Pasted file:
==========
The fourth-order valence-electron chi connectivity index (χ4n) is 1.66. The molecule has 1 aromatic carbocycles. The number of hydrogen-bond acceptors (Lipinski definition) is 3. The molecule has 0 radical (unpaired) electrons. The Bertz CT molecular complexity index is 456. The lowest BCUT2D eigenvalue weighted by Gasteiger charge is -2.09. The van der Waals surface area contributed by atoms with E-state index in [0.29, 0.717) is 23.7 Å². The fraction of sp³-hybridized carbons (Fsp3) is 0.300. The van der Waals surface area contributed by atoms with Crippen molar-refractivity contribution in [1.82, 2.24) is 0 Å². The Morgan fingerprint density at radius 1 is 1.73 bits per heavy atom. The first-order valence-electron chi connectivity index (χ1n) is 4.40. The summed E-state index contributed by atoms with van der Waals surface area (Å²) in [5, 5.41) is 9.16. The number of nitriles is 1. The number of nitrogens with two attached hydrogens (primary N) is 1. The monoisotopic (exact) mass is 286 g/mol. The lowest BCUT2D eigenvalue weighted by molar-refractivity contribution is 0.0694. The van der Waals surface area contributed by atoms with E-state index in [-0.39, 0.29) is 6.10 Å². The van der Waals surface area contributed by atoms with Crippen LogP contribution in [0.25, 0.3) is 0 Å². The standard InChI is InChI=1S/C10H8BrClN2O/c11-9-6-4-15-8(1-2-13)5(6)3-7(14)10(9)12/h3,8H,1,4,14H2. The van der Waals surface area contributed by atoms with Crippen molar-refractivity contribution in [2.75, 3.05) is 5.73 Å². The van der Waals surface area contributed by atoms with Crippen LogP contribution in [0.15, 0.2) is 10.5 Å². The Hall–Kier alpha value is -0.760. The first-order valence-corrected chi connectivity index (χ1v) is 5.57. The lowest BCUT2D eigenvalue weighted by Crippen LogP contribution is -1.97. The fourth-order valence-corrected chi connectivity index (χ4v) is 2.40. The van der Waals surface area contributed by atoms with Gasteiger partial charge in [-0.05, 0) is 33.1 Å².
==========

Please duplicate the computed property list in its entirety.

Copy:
The fourth-order valence-electron chi connectivity index (χ4n) is 1.66. The molecule has 1 aromatic carbocycles. The number of hydrogen-bond acceptors (Lipinski definition) is 3. The molecule has 0 radical (unpaired) electrons. The Bertz CT molecular complexity index is 456. The lowest BCUT2D eigenvalue weighted by Gasteiger charge is -2.09. The van der Waals surface area contributed by atoms with E-state index in [0.29, 0.717) is 23.7 Å². The fraction of sp³-hybridized carbons (Fsp3) is 0.300. The van der Waals surface area contributed by atoms with Crippen molar-refractivity contribution in [1.82, 2.24) is 0 Å². The Morgan fingerprint density at radius 1 is 1.73 bits per heavy atom. The first-order valence-electron chi connectivity index (χ1n) is 4.40. The summed E-state index contributed by atoms with van der Waals surface area (Å²) in [5, 5.41) is 9.16. The number of nitriles is 1. The number of nitrogens with two attached hydrogens (primary N) is 1. The monoisotopic (exact) mass is 286 g/mol. The lowest BCUT2D eigenvalue weighted by molar-refractivity contribution is 0.0694. The van der Waals surface area contributed by atoms with E-state index in [-0.39, 0.29) is 6.10 Å². The van der Waals surface area contributed by atoms with Crippen LogP contribution in [0.25, 0.3) is 0 Å². The standard InChI is InChI=1S/C10H8BrClN2O/c11-9-6-4-15-8(1-2-13)5(6)3-7(14)10(9)12/h3,8H,1,4,14H2. The van der Waals surface area contributed by atoms with Crippen molar-refractivity contribution in [2.75, 3.05) is 5.73 Å². The van der Waals surface area contributed by atoms with Crippen LogP contribution in [0.15, 0.2) is 10.5 Å². The Hall–Kier alpha value is -0.760. The first-order valence-corrected chi connectivity index (χ1v) is 5.57. The lowest BCUT2D eigenvalue weighted by Crippen LogP contribution is -1.97. The fourth-order valence-corrected chi connectivity index (χ4v) is 2.40. The van der Waals surface area contributed by atoms with Gasteiger partial charge in [-0.05, 0) is 33.1 Å².